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Monthly Archives: April 2020

Another Troy: Poems by Joan Wehlen Morrison to be published soon

The gorgeous cover and photos of my mom and me about fifteen years ago

Delighted to announce the upcoming publication of Another Troy–the poems of my mother, Joan Wehlen Morrison, that I’ve edited. Reserve your copy today to celebrate National Poetry Month. And many thanks to Steve Wilson, Cecily Parks, and Tina Kelley for their lovely blurbs. Here’s a poem for your to enjoy today:

April 17, 1941 [Age 18]

Paris must have fallen on a night like this,
All honey-fresh scented and sleepy.
I felt her breathe just now.
Troy must have fallen too, in spring.

Here is where you can order a copy of Another Troy at Finishing Line Press.

I’m so honored to share the generous blurbs contributed by three amazing poets whose work I revere.

With growing solicitude at the coming of the Second World War, teenager Joan Wehlen Morrison struggled in her poems to understand the enormous realities of her time while also learning about love and romance, the passage of time, maturity – topics common to most of us at such an age, but topics troubled profoundly by the hatred and loss and violence of the 1930s and 40s. Reading these poems is remembering with nostalgia what it means to be young and setting out.  Sadly, they also echo the deeper question that all of us – young and old alike – are today once again forced to ponder: what is to come of us in a world gone mad?  In Another Troy, Morrison aches for answers, for truth, in the way only a teenager can.

–Steve Wilson, author of The Reaches.


Did you ever own a notebook, and did you open it, perhaps at night, to write about the daily happenings of a world whose pace, magnitude, beauty, and violence staggered your imagination? If so, these poems are for you. Joan Wehlen Morrison‘s Another Troy captures what it feels like to be an emerging political, intellectual, and romantic young woman in wartime—when, as William Carlos Williams famously wrote: “It is difficult/to get the news from poems/yet men die miserably every day/for lack/ of what is found there.” The poems in Another Troy see beauty and brokenness and honor both. “The moon is a bent feather in the sky” in one poem; “there is an empty orchard in Flanders/Rotting in the rain” in another. Tender and aware, these poems cannot help but imagine foreshortened futures, so that when Morrison writes that the “wind was like a boy’s breath,” we wonder if the boy is at war, and if he will live to see adulthood. In other poems, the poet scrutinizes her own life, imagining “this girl in the blue dress and Juliet cap — / I will be utterly disappeared.” Luckily for us, Morrison’s poems have not disappeared, and when she writes, “I am a moving window[,]” I feel lucky to have been able to glimpse the world through it.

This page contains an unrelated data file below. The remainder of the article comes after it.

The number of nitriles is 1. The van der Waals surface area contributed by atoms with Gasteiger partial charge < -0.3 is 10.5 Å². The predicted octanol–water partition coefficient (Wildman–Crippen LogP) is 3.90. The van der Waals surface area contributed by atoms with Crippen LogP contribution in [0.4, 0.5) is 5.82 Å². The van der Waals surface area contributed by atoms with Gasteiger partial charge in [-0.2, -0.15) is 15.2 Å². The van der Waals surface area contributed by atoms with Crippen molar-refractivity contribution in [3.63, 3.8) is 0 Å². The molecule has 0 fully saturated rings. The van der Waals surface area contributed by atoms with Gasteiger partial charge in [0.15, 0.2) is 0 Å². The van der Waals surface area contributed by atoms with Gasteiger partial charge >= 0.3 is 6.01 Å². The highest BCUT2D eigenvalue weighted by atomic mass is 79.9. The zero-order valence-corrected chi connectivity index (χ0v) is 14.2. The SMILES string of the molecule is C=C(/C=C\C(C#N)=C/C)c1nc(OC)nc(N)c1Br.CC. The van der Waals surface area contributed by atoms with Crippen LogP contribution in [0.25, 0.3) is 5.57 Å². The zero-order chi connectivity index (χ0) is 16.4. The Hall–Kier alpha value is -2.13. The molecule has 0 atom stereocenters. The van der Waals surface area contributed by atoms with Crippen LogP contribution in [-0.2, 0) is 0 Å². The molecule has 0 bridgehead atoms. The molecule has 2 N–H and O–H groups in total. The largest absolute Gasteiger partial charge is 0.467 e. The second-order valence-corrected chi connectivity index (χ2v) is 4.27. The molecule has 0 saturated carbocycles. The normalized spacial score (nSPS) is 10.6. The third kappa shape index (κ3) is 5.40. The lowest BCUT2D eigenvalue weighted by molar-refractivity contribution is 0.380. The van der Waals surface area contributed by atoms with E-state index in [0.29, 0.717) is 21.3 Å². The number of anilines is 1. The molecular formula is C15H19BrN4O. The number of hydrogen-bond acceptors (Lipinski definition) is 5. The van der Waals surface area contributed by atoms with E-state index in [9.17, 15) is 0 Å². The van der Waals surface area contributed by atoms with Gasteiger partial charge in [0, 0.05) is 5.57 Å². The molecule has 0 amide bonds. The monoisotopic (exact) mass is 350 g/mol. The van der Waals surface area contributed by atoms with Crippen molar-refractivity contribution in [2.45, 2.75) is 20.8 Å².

–Cecily Parks, author of O’Nights and Field Folly Snow


Prepare to be charmed and enthralled by these beautiful, sincere poems full of artistry and verve. Joan Morrison, born in 1922, confronts the realities of war and love in witty and learned verse. “But darling, platonic as I know we are,/I fear, against all reason, I still want to be/Immensely Epicurean with you,” she writes. Her work transcends the passing seasons of a nation and a life.

–Tina Kelley, author most recently of Rise Wildly and Abloom & Awry (CavanKerry Press.)



The Lost Diaries of War–A Dutch Re-Discovery

The New York Times reports how “forgotten Dutch diarists of WWII…speak at last.” Not only Anne Frank recorded her tragic experiences, but many other everyday folks did as well.

“Petronella Jacoba Margaretha Venema-van Nijnatten, recounts events including her arrest, along with her mother, by the Germans during a house search.”

Over 2,000 diaries were collected after the war and are only now getting their just due. They include all points of view, even one woman who admires the Nazis. Joan would have particularly loved the diary of a 10-year-old girl. In the original NYT article by Nina Siegal and , you can even flip the pages of her little book.

10-year-old “Leni Bijlsma collected poems in an album that was filled with contributions from friends and family.”

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